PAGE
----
Security: Going Beyond No
What makes our coverage of security at EMA different? Simply this: We do not see security management as something confined to narrow segments of technology, isolated from other aspects of IT or from the people and processes that make up the business. At first blush, this may seem fairly obvious, considering that security is, after all, about human behavior. It is also about assuring the confidentiality, integrity and availability of information and the systems that handle it (the “CIA” values with which many are familiar), which takes us directly into intersections with the management of the business, as well as the management of IT.
And yet, many security organizations – and, unfortunately, too many security professionals and the vendors that cater to them – see their interests as somehow isolated and separate from the rest of the business.
This is unfortunate, albeit understandable, in a domain of expertise that for a long time was characterized primarily as being in “the business of no.” Security has too often been the last stop of a train rushing headlong over a cliff of apathy or outright ignorance, as businesses charged forward with IT initiatives that later left them exposed to breaches, embarrassment, and in some cases, tangible loss. Raising objections to risk was seen as hindering the business. This perspective has not been helped by security controls that interfere with users to the point that they are either evaded or ignored.
Today, many organizations recognize their security issues and are willing to deal with them more realistically than in the past – a change brought about in no small measure by the alarming advance of attack sophistication and the sheer volume of today’s threats. They may recognize that security is more than “no” – yet many still fail. Why?
We at EMA believe that a good deal of the reason is because too many approaches are either incomplete or isolated – or both.
What does this mean? In essence, it boils down to the “Plan – Do – Check – Act” (PDCA) philosophy inherent in guidance such as the ISO 27000-series of security management standards. In our research, the highest-performing organizations in terms of security outcomes are consistent in achieving all four milestones of:
- Defining their objectives (“Plan”)
- Actually implementing them in practice (“Do”)
- Monitoring for deviations or for issues that warrant a response (“Check”), and
- Responding accordingly (“Act”)
These activities must cross boundaries of interest and responsibility to be truly effective – such as complementing the vulnerability assessment performed by security teams with vulnerability remediation, typically carried out by IT operations through system patching and reconfiguration, for example. It also means engaging business stakeholders in a more consistent conversation about risk – risks that the business understands and can take with confidence, and those it cannot.
Compare this approach to the cases studied in Verizon Business’ landmark series of Data Breach Investigation Reports. From the first of these reports published in 2008, we noted findings such as the following:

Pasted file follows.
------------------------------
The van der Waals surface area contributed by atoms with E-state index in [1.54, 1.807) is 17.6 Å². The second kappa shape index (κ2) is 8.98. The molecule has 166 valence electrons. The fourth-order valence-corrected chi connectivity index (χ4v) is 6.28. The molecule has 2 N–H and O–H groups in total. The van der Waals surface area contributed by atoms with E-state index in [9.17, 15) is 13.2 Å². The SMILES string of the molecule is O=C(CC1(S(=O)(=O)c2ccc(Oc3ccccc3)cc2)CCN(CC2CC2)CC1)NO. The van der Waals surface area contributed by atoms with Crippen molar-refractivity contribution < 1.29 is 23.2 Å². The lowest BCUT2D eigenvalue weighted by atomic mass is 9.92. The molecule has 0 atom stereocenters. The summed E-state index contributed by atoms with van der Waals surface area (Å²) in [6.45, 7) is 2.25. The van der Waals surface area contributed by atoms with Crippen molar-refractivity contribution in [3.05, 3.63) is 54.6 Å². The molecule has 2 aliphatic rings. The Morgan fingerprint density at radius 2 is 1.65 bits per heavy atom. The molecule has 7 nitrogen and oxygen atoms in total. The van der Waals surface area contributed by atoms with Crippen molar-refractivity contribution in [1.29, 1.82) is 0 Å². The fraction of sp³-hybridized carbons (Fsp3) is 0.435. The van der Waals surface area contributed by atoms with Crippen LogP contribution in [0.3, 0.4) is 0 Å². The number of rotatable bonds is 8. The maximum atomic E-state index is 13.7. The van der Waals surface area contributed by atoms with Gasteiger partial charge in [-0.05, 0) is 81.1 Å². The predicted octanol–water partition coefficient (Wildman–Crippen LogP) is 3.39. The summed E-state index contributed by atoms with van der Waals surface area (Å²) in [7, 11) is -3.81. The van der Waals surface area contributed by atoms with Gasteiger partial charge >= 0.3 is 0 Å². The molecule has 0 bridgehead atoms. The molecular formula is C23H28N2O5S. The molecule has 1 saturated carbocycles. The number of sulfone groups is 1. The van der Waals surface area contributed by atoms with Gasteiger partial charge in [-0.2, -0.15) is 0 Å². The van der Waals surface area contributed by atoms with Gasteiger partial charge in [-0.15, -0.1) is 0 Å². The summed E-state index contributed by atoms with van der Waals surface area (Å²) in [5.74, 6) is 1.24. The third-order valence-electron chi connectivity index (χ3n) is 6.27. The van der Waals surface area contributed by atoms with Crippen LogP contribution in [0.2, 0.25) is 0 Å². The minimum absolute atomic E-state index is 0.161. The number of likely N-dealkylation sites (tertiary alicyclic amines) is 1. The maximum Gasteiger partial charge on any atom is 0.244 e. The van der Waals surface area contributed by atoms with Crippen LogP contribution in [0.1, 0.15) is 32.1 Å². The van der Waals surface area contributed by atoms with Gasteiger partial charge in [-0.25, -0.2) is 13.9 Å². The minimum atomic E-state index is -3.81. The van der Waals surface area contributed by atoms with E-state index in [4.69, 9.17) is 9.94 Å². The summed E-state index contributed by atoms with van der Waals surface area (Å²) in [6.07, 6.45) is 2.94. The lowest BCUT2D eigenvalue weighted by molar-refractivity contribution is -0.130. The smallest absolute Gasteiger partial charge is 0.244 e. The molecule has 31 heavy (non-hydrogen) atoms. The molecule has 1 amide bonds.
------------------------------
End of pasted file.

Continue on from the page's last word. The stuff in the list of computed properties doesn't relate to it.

- In 59% of cases, the organization had established policies and procedures, but these were not enacted through actual processes. (In other words, these organizations “planned” by defining their objectives, but failed to “do.”)
- Evidence of events leading up to 82% of data breaches was available to the organization prior to actual compromise, but was either not noticed or not acted on.
In the latter case, these organizations “planned” to collect event data, “did” by implementing tools such as log management, and “checked” by monitoring the environment – but they failed to “act.” The moral: all four aspects of PDCA are necessary, and failing at any of them may result in exposure.
EMA sees successful organizations taking a thorough approach in three ways (with a tip of the hat to the organizers of the ShmooCon conference for their handles for two of them):
- Build it: Designing and constructing IT systems that are resilient to threats
- Break it: Putting IT to the test and maintaining visibility into threats and activity both inside the organization through monitoring, investigative and forensic tools, as well as outside through intelligence.
- Put it together: Overcoming the isolation of security through integrating processes across security, IT operations and the business that foster a more complete and thorough approach.
As concepts such as cloud computing continue to advance, organizations should expect that these approaches should also embrace abstracted, virtualized environments. Cloud computing also raises the stakes on information-centric security, as do gaps in feasible approaches to securing IT that increase the emphasis on protecting information directly. In short, if the organization has limited control over the computing environment, security that “travels with the information” increases in value.
These are the broad outlines of security coverage here at EMA. In upcoming posts, I’ll go into more detail on the various aspects of building security, breaking it, and putting it together, as we follow how security adapts to the ever-changing nature of IT.